The Centers for Medicare & Medicaid Services (CMS) has released the final rule for next year’s inpatient payment system. There will be several changes that will affect a hospital's reimbursement, including a pending pay cut. The new rule is published on the Federal Register.
It appears that the CMS is trying to recoup money from $11 billion worth of overpayments. It claims that this occurred due to coding changes for inpatient hospital stays that were not aligned with real changes in hospitals' patient mixes. In the past, the Medicare Access and CHIP Reauthorization Act
(MACRA) allowed for a 0.8% payment reduction each year to pay back these
funds, but as of 2017, this has now been increased to 1.5%.
The new rule also has provisions related to pay cuts due to excess readmissions. These payment reductions will now be based on a hospital's risk-adjusted admission rate during a three-year-period for specific conditions including heart attack, heart failure, pneumonia, chronic obstructive pulmonary disease, total hip/knee arthroplasty and coronary artery bypass graft. The payment methodology for readmissions due to coronary artery bypass grafts is also being revised.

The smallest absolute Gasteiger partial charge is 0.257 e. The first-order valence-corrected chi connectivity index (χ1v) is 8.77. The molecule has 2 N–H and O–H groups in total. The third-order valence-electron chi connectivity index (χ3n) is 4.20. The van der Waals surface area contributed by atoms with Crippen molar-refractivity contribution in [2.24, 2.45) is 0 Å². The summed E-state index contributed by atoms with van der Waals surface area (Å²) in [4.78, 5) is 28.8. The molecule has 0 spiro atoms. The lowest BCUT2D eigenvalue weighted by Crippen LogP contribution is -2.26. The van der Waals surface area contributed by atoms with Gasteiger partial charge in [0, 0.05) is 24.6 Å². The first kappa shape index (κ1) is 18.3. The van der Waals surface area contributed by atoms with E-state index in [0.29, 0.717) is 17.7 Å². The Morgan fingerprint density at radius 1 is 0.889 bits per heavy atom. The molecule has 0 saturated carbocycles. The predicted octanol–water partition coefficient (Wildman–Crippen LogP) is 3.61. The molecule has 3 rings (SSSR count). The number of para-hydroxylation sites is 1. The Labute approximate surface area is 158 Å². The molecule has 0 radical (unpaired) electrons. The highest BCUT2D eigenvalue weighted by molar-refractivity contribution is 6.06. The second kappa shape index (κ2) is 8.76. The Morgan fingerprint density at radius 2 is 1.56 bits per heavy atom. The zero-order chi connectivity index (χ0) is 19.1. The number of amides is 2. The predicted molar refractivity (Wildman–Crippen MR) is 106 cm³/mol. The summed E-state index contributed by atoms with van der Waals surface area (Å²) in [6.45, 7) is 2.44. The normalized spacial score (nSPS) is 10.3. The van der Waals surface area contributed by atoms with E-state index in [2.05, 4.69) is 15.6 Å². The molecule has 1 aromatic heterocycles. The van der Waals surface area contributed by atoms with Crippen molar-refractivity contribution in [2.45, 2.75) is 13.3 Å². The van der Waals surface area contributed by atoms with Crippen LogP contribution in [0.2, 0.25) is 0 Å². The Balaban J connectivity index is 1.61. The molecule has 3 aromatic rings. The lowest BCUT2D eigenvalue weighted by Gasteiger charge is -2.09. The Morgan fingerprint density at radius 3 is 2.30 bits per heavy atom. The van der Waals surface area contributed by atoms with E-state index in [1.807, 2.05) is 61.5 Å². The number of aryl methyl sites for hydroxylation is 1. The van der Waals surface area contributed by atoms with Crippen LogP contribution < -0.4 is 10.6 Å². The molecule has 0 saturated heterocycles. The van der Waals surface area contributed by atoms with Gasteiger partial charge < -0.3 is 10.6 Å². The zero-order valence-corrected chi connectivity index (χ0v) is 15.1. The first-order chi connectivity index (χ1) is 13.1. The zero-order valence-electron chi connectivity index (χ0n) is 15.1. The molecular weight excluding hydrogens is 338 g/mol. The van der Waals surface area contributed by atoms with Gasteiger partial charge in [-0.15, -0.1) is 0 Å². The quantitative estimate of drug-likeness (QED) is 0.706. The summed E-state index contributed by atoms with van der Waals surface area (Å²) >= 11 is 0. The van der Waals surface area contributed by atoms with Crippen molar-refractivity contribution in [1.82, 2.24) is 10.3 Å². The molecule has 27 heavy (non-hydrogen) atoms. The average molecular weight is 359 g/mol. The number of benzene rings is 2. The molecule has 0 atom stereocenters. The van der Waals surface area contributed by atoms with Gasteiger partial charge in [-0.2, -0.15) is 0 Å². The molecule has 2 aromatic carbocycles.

There will an additional payment cut for disproportionate share hospitals (DSH) that serve low-income patients since a large number of these patients are uninsured. As of 2017, DSHs will receive 25% of the payments they would generally receive under the current formula. The remaining 75% will be used as payments for uncompensated care. This will decrease payments by approximately 0.6% next year.
Some other payment-related provisions include:
- the two-midnight rule where CMS will remove the 0.2% payment reduction for hospital stays under the two-midnight rule and will provide a one-time payment increase to account for previous losses.
- the formula for calculating DSH payments will change from dual-eligible Medicare/Medicaid, Medicaid and disabled patients to actual data reported by hospitals. This will be done after implementing additional quality-control measures.
Overall, with these changes, it seems that individual hospitals may fare better or worse depending upon their penalties and payments under the revamped meaningful use programme, the readmissions reduction programme and other initiatives. The rule also finalises quality reporting requirements for 2017 which will also affect payments in 2019 and 2020 and will also implement the Medicare Outpatient Observation Notice (MOON) for patients receiving observation services.
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